Thursday, 21 April 2011

Nobody Knows Anything

I’m a great admirer of the screenwriter William Goldman. He wrote both the novel and the screenplay for one of my favourite thrillers – Marathon Man. He also penned the scripts for a whole host of really big movies, including All the President’s Men, Butch Cassidy and the Sundance Kid, and A Bridge Too Far. I love his writing style, and from the non-fiction books he wrote (Adventures in the Screen Trade and What Lie Did I Tell) I learned a lot not just about the movie business, but also about the crafting of story.

Goldman will be remembered for many achievements, but one of the things he became known for was for his use of the phrase ‘Nobody knows anything.’ What he meant by this was that movie executives never have a clue in advance as to how well a movie will do at the box office. One of the examples offered by Goldman is Raiders of the Lost Ark. A big, big hit. Yet it was turned down by every single studio in town, until Paramount said yes. Two further examples: Universal passed on Star Wars; Columbia passed on ET. They passed, argues Goldman, because Nobody Knows Anything.

At the risk of being a little bit contentious here, I think that Goldman’s saying also extends to the publishing world. Consider the example of J K Rowling, author of the Harry Potter books. Turned down by all the major publishing houses until a small outfit called Bloomsbury took her on with an advance of £1500.

Here’s another example. This author’s first novel was again turned down by every major publisher, until a minor player called Wynwood Press agreed to publish. Wynwood printed only 5,000 hardback copies, and even they didn’t sell. Wynwood later went out of business.

That book was called A Time to Kill. Its author was John Grisham.

In case any publishers out there are feeling singled out, I should redress the balance by saying that Nobody Knows Anything applies to literary agents too. I should also make it clear at this point that I am not trying to be insulting when I say this. I am merely highlighting the fact that agents, like publishers, are not clairvoyant. What needs to be borne in mind about agents is that they take on what they believe they can sell, and that ought to be what they are passionate about.  There is therefore a huge element of subjectivity involved. What one agent believes to be brilliant may be dismissed as unremarkable by another.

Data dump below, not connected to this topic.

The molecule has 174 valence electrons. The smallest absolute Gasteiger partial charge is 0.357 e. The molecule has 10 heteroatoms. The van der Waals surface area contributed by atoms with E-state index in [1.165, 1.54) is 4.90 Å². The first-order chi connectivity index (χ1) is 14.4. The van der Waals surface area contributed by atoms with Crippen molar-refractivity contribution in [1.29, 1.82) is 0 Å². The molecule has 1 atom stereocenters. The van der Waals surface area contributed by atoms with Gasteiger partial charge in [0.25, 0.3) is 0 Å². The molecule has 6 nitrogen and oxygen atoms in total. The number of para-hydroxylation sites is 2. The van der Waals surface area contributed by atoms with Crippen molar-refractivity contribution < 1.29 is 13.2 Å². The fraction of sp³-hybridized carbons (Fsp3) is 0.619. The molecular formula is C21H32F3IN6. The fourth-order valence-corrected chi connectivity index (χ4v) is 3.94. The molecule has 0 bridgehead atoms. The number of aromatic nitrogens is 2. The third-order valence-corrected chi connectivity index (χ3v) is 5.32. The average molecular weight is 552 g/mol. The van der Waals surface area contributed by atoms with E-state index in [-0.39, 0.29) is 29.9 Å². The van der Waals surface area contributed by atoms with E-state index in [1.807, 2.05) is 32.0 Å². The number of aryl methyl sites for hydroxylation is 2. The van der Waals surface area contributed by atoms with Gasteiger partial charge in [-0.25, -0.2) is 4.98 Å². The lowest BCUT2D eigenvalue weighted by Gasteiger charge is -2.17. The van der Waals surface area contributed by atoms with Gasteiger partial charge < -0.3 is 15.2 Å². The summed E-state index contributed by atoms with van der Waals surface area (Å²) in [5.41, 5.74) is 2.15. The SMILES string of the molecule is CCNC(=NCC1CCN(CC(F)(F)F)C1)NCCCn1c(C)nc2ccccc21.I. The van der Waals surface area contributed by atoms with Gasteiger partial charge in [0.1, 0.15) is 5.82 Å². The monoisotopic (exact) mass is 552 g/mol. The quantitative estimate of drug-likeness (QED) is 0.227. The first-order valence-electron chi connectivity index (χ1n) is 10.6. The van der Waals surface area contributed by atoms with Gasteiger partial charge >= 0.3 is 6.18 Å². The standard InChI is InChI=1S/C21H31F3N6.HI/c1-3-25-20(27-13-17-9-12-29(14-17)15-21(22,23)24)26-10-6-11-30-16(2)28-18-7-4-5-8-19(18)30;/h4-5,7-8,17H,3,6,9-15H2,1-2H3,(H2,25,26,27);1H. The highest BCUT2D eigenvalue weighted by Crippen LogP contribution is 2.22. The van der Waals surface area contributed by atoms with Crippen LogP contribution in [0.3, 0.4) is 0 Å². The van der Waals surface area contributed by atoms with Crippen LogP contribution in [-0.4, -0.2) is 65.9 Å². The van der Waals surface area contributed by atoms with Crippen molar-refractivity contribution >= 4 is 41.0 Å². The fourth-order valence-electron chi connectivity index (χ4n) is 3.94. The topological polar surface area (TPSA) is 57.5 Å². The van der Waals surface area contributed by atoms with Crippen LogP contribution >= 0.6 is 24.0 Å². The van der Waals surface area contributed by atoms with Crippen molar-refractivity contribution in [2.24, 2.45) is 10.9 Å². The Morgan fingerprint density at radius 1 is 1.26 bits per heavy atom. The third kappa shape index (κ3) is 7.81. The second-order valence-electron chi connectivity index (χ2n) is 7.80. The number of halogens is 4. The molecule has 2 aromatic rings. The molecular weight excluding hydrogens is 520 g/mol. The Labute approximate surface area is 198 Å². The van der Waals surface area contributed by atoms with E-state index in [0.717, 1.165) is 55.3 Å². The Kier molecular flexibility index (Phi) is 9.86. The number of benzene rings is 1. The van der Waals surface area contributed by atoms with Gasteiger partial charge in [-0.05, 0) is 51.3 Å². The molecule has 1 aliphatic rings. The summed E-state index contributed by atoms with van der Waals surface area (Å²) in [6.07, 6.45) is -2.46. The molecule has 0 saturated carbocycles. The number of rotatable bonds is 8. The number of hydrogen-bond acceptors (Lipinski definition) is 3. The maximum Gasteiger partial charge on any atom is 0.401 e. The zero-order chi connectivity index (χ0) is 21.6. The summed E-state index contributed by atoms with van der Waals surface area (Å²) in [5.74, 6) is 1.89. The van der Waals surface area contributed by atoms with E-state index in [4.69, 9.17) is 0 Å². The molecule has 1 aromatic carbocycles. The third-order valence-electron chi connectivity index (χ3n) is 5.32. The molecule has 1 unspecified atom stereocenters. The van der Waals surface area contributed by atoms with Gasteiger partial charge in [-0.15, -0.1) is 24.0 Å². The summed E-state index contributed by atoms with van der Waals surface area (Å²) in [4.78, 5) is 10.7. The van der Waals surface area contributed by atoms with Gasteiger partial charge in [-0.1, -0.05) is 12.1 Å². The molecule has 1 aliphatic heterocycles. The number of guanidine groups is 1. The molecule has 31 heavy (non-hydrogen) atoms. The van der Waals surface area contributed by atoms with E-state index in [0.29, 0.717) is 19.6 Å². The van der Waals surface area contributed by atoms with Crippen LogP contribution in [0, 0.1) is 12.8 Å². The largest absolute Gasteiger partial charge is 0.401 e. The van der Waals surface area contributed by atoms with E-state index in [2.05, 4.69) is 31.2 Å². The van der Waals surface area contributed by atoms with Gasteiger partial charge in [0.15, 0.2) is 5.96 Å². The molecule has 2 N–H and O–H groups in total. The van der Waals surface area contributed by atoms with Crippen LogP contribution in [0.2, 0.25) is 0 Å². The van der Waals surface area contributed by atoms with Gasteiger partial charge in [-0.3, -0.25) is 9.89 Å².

In the days when I was submitting to agents, I received lots of rejection slips (don’t we all?). I hasten to add that these were for my earlier, unpublished novels, and not for Pariah. Here is one of the comments I received from a well-known agent:
            ‘You need to remember to show, not tell.’
and here is another, from a different well-known agent:
            ‘You certainly know how to show rather than tell.’
These comments were referring to exactly the same extract from exactly the same book. You see what I mean about subjectivity?

The point I am making here is that just because your book is being turned down, that doesn’t necessarily mean it’s no good. Agents and publishers reject submissions for all sorts of reasons, often not related to the quality of your work. It may because an agency is so overloaded that it cannot at present take on any more authors. It could be because a publisher already has an author with novels that are similar in some ways to yours, and doesn’t want the two to compete with each other. That said, if enough people consistently give you exactly the same criticism about your work, then you should listen and do something about it.

But the essential thing to take from this is not to get too downhearted by rejection. One day you may have the satisfaction of proving them all wrong. Keep reminding yourself of those three words: Nobody knows anything.

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